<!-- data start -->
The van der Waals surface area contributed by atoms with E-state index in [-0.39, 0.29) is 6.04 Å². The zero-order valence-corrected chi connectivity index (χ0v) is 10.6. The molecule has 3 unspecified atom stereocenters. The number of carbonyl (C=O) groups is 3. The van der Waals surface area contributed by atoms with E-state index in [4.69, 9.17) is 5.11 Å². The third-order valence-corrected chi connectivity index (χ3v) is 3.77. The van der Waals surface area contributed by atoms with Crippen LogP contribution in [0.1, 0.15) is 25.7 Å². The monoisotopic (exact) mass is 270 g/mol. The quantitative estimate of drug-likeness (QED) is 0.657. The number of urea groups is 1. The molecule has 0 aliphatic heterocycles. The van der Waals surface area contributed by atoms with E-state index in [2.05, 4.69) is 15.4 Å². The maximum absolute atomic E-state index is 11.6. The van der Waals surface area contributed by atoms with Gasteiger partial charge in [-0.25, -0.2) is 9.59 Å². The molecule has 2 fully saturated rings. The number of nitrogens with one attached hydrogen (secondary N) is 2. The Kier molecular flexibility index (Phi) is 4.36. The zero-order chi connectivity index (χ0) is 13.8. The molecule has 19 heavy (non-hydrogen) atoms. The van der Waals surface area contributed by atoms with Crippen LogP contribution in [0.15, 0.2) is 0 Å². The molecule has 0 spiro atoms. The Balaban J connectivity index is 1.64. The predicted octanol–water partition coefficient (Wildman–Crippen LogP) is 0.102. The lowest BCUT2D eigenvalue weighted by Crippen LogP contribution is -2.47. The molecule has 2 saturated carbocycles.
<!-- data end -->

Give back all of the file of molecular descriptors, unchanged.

The van der Waals surface area contributed by atoms with E-state index in [-0.39, 0.29) is 6.04 Å². The zero-order valence-corrected chi connectivity index (χ0v) is 10.6. The molecule has 3 unspecified atom stereocenters. The number of carbonyl (C=O) groups is 3. The van der Waals surface area contributed by atoms with E-state index in [4.69, 9.17) is 5.11 Å². The third-order valence-corrected chi connectivity index (χ3v) is 3.77. The van der Waals surface area contributed by atoms with Crippen LogP contribution in [0.1, 0.15) is 25.7 Å². The monoisotopic (exact) mass is 270 g/mol. The quantitative estimate of drug-likeness (QED) is 0.657. The number of urea groups is 1. The molecule has 0 aliphatic heterocycles. The van der Waals surface area contributed by atoms with E-state index in [2.05, 4.69) is 15.4 Å². The maximum absolute atomic E-state index is 11.6. The van der Waals surface area contributed by atoms with Gasteiger partial charge in [-0.25, -0.2) is 9.59 Å². The molecule has 2 fully saturated rings. The number of nitrogens with one attached hydrogen (secondary N) is 2. The Kier molecular flexibility index (Phi) is 4.36. The zero-order chi connectivity index (χ0) is 13.8. The molecule has 19 heavy (non-hydrogen) atoms. The van der Waals surface area contributed by atoms with Crippen LogP contribution in [0.15, 0.2) is 0 Å². The molecule has 0 spiro atoms. The Balaban J connectivity index is 1.64. The predicted octanol–water partition coefficient (Wildman–Crippen LogP) is 0.102. The lowest BCUT2D eigenvalue weighted by Crippen LogP contribution is -2.47. The molecule has 2 saturated carbocycles.